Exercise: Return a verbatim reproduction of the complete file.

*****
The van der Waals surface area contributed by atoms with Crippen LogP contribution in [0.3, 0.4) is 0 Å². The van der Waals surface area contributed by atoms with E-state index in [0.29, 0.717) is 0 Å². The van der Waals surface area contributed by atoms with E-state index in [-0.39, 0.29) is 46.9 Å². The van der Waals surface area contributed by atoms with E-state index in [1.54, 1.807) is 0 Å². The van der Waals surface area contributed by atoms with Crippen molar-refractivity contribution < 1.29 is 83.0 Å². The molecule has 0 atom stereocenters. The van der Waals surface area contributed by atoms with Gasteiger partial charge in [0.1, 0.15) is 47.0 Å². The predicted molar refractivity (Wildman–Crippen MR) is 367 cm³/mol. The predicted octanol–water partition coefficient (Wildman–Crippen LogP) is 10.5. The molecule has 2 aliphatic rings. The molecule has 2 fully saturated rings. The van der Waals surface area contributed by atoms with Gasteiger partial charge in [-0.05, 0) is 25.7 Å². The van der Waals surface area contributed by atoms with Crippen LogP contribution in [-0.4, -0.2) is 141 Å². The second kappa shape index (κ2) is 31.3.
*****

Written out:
The van der Waals surface area contributed by atoms with Crippen LogP contribution in [0.3, 0.4) is 0 Å². The van der Waals surface area contributed by atoms with E-state index in [0.29, 0.717) is 0 Å². The van der Waals surface area contributed by atoms with E-state index in [-0.39, 0.29) is 46.9 Å². The van der Waals surface area contributed by atoms with E-state index in [1.54, 1.807) is 0 Å². The van der Waals surface area contributed by atoms with Crippen molar-refractivity contribution < 1.29 is 83.0 Å². The molecule has 0 atom stereocenters. The van der Waals surface area contributed by atoms with Gasteiger partial charge in [0.1, 0.15) is 47.0 Å². The predicted molar refractivity (Wildman–Crippen MR) is 367 cm³/mol. The predicted octanol–water partition coefficient (Wildman–Crippen LogP) is 10.5. The molecule has 2 aliphatic rings. The molecule has 2 fully saturated rings. The van der Waals surface area contributed by atoms with Gasteiger partial charge in [-0.05, 0) is 25.7 Å². The van der Waals surface area contributed by atoms with Crippen LogP contribution in [-0.4, -0.2) is 141 Å². The second kappa shape index (κ2) is 31.3.